Investigating the possible influence of statins on PD risk is of great importance not only for improving our understanding of PD etiology, but also for identifying additional potential effects of this widely used medication.
A number of the hypothesized mechanisms in the pathogenesis of PD may be influenced by blood cholesterol levels or by use of statins. Over the past few years, the biologic actions of statins have been a subject of extensive research. A recent review by Roy and Pahan19 summarizes some of the proposed mechanisms by which statins may affect the pathogenesis and progression of PD. Statins have an anti-inflammatory effect and have been shown to attenuate glial activation, inhibit oxidative stress, and protect dopaminergic neurons in animal models of PD.20 They also suppress the aggregation of α-synuclein protein, an important component in PD, as demonstrated in in vitro models.21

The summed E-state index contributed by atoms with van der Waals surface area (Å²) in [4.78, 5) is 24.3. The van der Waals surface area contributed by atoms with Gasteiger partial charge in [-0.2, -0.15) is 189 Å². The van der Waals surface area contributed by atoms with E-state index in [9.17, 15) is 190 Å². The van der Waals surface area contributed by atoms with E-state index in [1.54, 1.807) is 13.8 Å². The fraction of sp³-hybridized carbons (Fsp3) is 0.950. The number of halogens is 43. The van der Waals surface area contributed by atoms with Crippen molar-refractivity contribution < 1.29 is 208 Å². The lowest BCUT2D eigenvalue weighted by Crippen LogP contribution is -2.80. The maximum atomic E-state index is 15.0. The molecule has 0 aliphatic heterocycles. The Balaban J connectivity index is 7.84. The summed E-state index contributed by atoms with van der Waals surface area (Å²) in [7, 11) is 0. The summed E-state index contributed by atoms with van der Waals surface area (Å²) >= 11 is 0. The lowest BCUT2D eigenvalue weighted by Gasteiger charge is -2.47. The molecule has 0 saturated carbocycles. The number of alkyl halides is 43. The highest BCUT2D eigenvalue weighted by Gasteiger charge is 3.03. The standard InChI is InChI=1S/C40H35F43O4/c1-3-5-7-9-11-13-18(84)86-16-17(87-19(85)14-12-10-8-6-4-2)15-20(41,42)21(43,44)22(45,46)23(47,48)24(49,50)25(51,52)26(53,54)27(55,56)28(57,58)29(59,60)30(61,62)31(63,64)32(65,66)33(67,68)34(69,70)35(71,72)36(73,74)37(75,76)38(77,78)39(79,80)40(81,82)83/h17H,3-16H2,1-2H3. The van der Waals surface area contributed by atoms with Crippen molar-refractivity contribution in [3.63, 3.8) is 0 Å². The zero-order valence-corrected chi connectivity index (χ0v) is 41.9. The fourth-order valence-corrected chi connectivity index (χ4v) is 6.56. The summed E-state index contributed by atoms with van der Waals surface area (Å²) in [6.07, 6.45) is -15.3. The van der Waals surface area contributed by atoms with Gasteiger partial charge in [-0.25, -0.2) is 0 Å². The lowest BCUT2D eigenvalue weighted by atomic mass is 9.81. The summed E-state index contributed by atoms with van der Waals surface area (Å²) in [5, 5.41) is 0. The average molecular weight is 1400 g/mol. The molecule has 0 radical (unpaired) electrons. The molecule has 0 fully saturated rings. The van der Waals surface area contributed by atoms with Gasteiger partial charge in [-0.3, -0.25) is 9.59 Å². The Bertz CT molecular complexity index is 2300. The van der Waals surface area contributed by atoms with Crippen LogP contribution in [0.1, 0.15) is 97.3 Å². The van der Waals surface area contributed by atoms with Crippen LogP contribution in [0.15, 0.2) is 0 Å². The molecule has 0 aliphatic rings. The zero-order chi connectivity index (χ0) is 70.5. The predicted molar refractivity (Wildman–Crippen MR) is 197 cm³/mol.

It has also been suggested that statins could affect PD via inhibition of HMG-CoA reductase.22 This pathway is shared by coenzyme Q10, known as ubiquinone, which is an important antioxidant and may play a role in PD. An unintended consequence of statins is lowering of coenzyme Q10 levels, thus potentially increasing the risk and worsening the course of PD.23 Another possible link between statins and cholesterol and PD is the apolipoprotein E e2 allele, which is associated with increased incidence of cases of sporadic PD24 and also related to lower levels of LDL-C in the serum.25